Farris, 49, the former owner of Farris Gallery in St. Louis, was sentenced Friday to 14 months in prison for failure to appear. It ended an ordeal that began in July 2004, when he first pleaded guilty to fraud.
He admitted in the plea that in 2002, he transferred ownership of an oil painting to someone else so that person could auction the painting at Christie’s in New York.
The goal was to conceal proceeds of the sale from his bankruptcy case. He was sentenced to 20 months in prison and ordered to pay $300,000 in restitution.
While out on bond, the bankruptcy debtor fled the country and remained on the run for five years. It’s really is unfortunate that this debtor not only attempted to defraud the bankruptcy process but that he wasted five years of his life trying to escape a prison sentence that was less than 2 years. Some bankruptcy debtors make the mistake of thinking that 1) it’s necessary to engage in fraud during their bankruptcy case, 2) that if they engage in bankruptcy fraud they can actually get away with it and 3) that if they get caught they will be lucky enough to avoid a prison sentence.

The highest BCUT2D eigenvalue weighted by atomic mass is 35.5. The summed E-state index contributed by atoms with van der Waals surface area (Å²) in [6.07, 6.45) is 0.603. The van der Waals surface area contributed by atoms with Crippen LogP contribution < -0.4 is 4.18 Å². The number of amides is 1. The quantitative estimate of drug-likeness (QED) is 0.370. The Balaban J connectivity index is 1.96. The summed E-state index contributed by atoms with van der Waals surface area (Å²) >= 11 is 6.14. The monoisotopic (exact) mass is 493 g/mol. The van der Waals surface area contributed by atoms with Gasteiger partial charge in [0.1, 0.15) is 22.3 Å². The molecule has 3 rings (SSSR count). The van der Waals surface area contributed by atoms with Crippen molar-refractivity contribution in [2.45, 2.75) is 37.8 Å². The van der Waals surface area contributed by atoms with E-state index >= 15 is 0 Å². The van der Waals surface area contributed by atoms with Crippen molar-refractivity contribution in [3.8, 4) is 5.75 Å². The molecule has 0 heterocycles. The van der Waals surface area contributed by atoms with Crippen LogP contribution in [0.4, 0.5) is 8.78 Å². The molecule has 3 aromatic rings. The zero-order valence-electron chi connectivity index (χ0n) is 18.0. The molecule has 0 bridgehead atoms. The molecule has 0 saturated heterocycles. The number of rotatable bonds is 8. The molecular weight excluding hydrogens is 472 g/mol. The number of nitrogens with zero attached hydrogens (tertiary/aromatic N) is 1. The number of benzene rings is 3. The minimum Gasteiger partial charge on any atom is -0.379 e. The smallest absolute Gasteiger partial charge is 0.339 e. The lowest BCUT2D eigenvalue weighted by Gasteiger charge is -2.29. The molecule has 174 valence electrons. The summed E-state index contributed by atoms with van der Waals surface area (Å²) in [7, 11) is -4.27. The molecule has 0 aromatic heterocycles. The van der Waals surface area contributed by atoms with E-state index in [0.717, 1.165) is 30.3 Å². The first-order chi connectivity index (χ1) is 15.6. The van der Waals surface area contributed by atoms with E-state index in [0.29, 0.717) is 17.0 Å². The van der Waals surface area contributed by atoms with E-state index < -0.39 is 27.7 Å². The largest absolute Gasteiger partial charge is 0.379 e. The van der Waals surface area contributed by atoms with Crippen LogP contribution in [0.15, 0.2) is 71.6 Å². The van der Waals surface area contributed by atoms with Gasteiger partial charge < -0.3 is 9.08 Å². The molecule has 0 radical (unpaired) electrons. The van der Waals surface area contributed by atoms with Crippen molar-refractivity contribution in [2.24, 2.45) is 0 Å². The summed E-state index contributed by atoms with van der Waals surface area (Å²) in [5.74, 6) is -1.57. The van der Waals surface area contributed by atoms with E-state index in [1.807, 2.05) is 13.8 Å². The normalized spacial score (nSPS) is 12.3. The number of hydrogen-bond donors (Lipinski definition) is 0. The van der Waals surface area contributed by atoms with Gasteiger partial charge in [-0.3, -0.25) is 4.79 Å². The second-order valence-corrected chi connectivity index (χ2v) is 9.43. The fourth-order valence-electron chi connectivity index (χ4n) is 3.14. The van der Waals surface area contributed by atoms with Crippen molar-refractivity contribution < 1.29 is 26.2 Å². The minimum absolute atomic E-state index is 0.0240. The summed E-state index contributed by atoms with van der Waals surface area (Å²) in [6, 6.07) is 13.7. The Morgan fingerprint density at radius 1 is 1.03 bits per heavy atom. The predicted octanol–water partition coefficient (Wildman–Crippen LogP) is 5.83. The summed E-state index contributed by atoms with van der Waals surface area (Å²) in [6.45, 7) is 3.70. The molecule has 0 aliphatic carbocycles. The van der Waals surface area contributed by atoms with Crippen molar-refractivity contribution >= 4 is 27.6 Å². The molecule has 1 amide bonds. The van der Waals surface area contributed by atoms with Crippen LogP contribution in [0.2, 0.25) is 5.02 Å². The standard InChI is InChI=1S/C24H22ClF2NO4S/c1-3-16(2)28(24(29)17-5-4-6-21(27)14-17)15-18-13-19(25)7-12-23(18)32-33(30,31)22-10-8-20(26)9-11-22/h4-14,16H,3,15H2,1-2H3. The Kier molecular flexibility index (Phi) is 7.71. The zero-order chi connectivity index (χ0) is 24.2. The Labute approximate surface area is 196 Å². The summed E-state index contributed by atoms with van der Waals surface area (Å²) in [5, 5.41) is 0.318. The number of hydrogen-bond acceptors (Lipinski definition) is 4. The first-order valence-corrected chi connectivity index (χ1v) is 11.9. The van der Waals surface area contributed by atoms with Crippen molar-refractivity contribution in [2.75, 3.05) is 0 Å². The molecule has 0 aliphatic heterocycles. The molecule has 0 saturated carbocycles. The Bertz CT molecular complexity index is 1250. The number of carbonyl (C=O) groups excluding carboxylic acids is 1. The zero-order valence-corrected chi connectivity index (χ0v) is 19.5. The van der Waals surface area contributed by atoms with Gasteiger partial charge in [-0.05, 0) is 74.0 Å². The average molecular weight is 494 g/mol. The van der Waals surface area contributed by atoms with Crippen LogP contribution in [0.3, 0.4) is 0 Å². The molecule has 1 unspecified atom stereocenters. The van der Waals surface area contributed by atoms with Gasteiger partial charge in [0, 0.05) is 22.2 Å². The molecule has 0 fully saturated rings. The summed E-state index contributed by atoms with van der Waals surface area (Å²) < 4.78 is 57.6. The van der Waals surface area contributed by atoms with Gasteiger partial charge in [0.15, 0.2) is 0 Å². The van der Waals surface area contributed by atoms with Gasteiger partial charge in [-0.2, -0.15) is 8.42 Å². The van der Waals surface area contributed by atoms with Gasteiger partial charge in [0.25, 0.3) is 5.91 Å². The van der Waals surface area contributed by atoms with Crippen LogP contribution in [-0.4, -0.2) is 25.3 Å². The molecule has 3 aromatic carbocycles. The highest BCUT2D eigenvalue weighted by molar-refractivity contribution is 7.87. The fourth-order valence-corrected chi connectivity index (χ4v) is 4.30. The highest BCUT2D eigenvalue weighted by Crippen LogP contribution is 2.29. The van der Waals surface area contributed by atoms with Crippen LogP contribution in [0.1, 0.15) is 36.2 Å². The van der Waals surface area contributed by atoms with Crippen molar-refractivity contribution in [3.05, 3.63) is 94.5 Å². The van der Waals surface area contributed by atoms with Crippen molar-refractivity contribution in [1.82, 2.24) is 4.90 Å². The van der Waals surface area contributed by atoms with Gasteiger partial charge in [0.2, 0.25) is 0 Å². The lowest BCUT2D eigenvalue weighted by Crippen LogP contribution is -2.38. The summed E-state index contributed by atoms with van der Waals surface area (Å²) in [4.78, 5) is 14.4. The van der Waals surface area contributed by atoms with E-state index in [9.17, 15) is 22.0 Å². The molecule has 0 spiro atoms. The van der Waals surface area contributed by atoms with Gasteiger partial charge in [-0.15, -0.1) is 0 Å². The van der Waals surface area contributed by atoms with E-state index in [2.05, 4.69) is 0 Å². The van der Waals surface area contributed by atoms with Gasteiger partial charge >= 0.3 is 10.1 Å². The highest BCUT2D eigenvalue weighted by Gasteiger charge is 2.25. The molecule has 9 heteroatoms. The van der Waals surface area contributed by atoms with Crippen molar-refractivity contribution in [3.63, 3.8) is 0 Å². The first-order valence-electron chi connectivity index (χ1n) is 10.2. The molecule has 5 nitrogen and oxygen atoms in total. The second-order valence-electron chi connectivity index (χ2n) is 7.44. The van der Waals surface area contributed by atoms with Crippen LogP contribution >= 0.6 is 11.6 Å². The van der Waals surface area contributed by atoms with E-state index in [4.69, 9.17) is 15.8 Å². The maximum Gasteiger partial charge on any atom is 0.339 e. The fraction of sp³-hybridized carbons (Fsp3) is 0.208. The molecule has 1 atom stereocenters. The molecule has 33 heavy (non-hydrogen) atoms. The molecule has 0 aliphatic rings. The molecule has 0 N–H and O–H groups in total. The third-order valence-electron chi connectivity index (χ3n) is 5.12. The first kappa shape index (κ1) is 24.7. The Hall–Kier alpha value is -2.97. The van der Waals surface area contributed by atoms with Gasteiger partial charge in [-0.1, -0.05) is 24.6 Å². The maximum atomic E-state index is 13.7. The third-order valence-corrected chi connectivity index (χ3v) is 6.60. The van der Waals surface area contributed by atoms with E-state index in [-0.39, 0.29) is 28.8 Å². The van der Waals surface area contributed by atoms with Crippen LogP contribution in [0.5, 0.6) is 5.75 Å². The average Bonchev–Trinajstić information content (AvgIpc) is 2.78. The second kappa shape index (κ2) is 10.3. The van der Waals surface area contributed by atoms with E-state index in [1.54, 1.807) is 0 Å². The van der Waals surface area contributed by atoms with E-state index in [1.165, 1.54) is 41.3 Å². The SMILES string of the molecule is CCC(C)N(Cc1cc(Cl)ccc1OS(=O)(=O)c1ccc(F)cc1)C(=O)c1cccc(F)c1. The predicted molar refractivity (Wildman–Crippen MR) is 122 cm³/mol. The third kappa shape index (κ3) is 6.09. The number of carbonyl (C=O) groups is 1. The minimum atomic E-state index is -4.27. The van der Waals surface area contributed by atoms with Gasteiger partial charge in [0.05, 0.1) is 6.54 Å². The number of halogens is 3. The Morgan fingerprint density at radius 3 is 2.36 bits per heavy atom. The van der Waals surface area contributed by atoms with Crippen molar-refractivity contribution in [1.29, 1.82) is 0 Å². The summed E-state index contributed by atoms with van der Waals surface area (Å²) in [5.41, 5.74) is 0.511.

The truth is that it is unnecessary to commit bankruptcy fraud. The bankruptcy system provides ample opportunities to protect assets and get a fresh financial start. Also, it has become easier for authorities to discover and harshly punish bankruptcy fraud. It’s simply not worth it, so don’t do it. Instead work with a professional and experienced bankruptcy attorney to protect your assets.